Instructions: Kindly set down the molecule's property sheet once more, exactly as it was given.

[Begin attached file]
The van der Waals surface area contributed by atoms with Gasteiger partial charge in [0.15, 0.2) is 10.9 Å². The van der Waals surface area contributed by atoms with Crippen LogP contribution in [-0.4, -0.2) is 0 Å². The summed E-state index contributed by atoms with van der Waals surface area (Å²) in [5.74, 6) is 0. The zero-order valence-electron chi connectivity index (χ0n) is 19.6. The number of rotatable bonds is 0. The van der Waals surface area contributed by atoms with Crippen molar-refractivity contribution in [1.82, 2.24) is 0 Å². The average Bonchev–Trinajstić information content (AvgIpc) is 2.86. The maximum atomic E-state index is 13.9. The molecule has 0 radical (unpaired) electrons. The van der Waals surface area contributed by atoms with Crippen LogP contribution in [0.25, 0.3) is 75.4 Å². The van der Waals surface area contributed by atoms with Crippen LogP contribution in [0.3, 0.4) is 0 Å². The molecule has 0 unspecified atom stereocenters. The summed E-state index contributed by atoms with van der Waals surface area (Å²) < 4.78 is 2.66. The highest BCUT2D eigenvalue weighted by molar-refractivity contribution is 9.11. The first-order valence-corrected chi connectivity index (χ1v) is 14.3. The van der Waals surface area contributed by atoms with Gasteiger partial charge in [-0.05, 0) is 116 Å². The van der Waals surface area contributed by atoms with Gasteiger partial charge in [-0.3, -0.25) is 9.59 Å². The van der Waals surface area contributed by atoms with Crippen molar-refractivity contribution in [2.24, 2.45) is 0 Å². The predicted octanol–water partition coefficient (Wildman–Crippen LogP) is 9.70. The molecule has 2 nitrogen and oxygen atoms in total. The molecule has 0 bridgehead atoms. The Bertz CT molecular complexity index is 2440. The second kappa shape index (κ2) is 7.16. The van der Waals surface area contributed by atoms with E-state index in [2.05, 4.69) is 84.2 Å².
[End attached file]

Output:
The van der Waals surface area contributed by atoms with Gasteiger partial charge in [0.15, 0.2) is 10.9 Å². The van der Waals surface area contributed by atoms with Crippen LogP contribution in [-0.4, -0.2) is 0 Å². The summed E-state index contributed by atoms with van der Waals surface area (Å²) in [5.74, 6) is 0. The zero-order valence-electron chi connectivity index (χ0n) is 19.6. The number of rotatable bonds is 0. The van der Waals surface area contributed by atoms with Crippen molar-refractivity contribution in [1.82, 2.24) is 0 Å². The average Bonchev–Trinajstić information content (AvgIpc) is 2.86. The maximum atomic E-state index is 13.9. The molecule has 0 radical (unpaired) electrons. The van der Waals surface area contributed by atoms with Crippen LogP contribution in [0.25, 0.3) is 75.4 Å². The van der Waals surface area contributed by atoms with Crippen LogP contribution in [0.3, 0.4) is 0 Å². The molecule has 0 unspecified atom stereocenters. The summed E-state index contributed by atoms with van der Waals surface area (Å²) < 4.78 is 2.66. The highest BCUT2D eigenvalue weighted by molar-refractivity contribution is 9.11. The first-order valence-corrected chi connectivity index (χ1v) is 14.3. The van der Waals surface area contributed by atoms with Gasteiger partial charge in [-0.05, 0) is 116 Å². The van der Waals surface area contributed by atoms with Gasteiger partial charge in [-0.3, -0.25) is 9.59 Å². The van der Waals surface area contributed by atoms with Crippen molar-refractivity contribution in [2.24, 2.45) is 0 Å². The predicted octanol–water partition coefficient (Wildman–Crippen LogP) is 9.70. The molecule has 2 nitrogen and oxygen atoms in total. The molecule has 0 bridgehead atoms. The Bertz CT molecular complexity index is 2440. The second kappa shape index (κ2) is 7.16. The van der Waals surface area contributed by atoms with E-state index in [2.05, 4.69) is 84.2 Å².